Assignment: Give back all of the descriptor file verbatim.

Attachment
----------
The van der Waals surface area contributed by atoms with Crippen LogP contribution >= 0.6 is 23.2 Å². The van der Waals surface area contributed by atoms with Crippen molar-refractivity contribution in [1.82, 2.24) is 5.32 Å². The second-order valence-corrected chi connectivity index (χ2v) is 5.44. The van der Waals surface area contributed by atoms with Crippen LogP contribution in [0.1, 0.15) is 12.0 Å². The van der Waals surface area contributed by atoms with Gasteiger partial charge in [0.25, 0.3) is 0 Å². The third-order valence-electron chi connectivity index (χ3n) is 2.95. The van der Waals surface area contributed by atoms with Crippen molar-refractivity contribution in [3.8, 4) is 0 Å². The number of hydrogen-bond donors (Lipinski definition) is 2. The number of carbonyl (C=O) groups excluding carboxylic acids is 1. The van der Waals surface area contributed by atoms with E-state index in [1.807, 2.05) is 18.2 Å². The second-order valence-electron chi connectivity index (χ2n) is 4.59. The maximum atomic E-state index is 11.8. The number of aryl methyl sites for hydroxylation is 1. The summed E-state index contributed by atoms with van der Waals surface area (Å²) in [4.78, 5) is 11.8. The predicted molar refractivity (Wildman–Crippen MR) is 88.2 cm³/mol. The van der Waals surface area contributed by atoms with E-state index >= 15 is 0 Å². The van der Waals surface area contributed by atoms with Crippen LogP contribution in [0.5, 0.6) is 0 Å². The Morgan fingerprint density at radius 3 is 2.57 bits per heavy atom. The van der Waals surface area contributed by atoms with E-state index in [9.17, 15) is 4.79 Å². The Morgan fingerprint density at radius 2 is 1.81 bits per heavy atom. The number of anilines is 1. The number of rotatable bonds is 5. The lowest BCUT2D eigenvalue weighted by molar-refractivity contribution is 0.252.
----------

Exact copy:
The van der Waals surface area contributed by atoms with Crippen LogP contribution >= 0.6 is 23.2 Å². The van der Waals surface area contributed by atoms with Crippen molar-refractivity contribution in [1.82, 2.24) is 5.32 Å². The second-order valence-corrected chi connectivity index (χ2v) is 5.44. The van der Waals surface area contributed by atoms with Crippen LogP contribution in [0.1, 0.15) is 12.0 Å². The van der Waals surface area contributed by atoms with Gasteiger partial charge in [0.25, 0.3) is 0 Å². The third-order valence-electron chi connectivity index (χ3n) is 2.95. The van der Waals surface area contributed by atoms with Crippen molar-refractivity contribution in [3.8, 4) is 0 Å². The number of hydrogen-bond donors (Lipinski definition) is 2. The number of carbonyl (C=O) groups excluding carboxylic acids is 1. The van der Waals surface area contributed by atoms with E-state index in [1.807, 2.05) is 18.2 Å². The second-order valence-electron chi connectivity index (χ2n) is 4.59. The maximum atomic E-state index is 11.8. The number of aryl methyl sites for hydroxylation is 1. The summed E-state index contributed by atoms with van der Waals surface area (Å²) in [4.78, 5) is 11.8. The predicted molar refractivity (Wildman–Crippen MR) is 88.2 cm³/mol. The van der Waals surface area contributed by atoms with E-state index >= 15 is 0 Å². The van der Waals surface area contributed by atoms with Crippen LogP contribution in [0.5, 0.6) is 0 Å². The Morgan fingerprint density at radius 3 is 2.57 bits per heavy atom. The van der Waals surface area contributed by atoms with E-state index in [9.17, 15) is 4.79 Å². The Morgan fingerprint density at radius 2 is 1.81 bits per heavy atom. The number of anilines is 1. The number of rotatable bonds is 5. The lowest BCUT2D eigenvalue weighted by molar-refractivity contribution is 0.252.